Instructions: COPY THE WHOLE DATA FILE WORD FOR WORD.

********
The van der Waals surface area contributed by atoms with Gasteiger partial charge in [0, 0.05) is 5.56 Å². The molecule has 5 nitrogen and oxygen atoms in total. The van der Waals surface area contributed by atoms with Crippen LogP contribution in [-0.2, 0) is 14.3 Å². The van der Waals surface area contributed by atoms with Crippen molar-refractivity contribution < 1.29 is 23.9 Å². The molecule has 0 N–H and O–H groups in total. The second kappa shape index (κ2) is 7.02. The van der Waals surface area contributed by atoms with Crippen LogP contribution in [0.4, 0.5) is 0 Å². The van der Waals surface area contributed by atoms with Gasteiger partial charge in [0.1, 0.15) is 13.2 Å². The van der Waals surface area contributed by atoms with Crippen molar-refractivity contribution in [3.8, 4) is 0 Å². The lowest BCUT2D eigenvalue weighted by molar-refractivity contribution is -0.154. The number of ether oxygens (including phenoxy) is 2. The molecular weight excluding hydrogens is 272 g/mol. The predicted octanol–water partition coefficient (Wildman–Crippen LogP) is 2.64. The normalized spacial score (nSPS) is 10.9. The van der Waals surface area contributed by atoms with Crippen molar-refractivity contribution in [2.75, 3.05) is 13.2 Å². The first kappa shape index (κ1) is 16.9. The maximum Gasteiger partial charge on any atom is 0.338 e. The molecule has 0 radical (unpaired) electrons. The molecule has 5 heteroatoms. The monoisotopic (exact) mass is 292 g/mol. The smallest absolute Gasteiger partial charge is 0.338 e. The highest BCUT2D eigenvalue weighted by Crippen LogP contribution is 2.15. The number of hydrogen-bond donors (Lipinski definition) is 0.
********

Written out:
The van der Waals surface area contributed by atoms with Gasteiger partial charge in [0, 0.05) is 5.56 Å². The molecule has 5 nitrogen and oxygen atoms in total. The van der Waals surface area contributed by atoms with Crippen LogP contribution in [-0.2, 0) is 14.3 Å². The van der Waals surface area contributed by atoms with Crippen molar-refractivity contribution < 1.29 is 23.9 Å². The molecule has 0 N–H and O–H groups in total. The second kappa shape index (κ2) is 7.02. The van der Waals surface area contributed by atoms with Crippen LogP contribution in [0.4, 0.5) is 0 Å². The van der Waals surface area contributed by atoms with Gasteiger partial charge in [0.1, 0.15) is 13.2 Å². The van der Waals surface area contributed by atoms with Crippen molar-refractivity contribution in [3.8, 4) is 0 Å². The lowest BCUT2D eigenvalue weighted by molar-refractivity contribution is -0.154. The number of ether oxygens (including phenoxy) is 2. The molecular weight excluding hydrogens is 272 g/mol. The predicted octanol–water partition coefficient (Wildman–Crippen LogP) is 2.64. The normalized spacial score (nSPS) is 10.9. The van der Waals surface area contributed by atoms with Crippen molar-refractivity contribution in [2.75, 3.05) is 13.2 Å². The first kappa shape index (κ1) is 16.9. The maximum Gasteiger partial charge on any atom is 0.338 e. The molecule has 0 radical (unpaired) electrons. The molecule has 5 heteroatoms. The monoisotopic (exact) mass is 292 g/mol. The smallest absolute Gasteiger partial charge is 0.338 e. The highest BCUT2D eigenvalue weighted by Crippen LogP contribution is 2.15. The number of hydrogen-bond donors (Lipinski definition) is 0.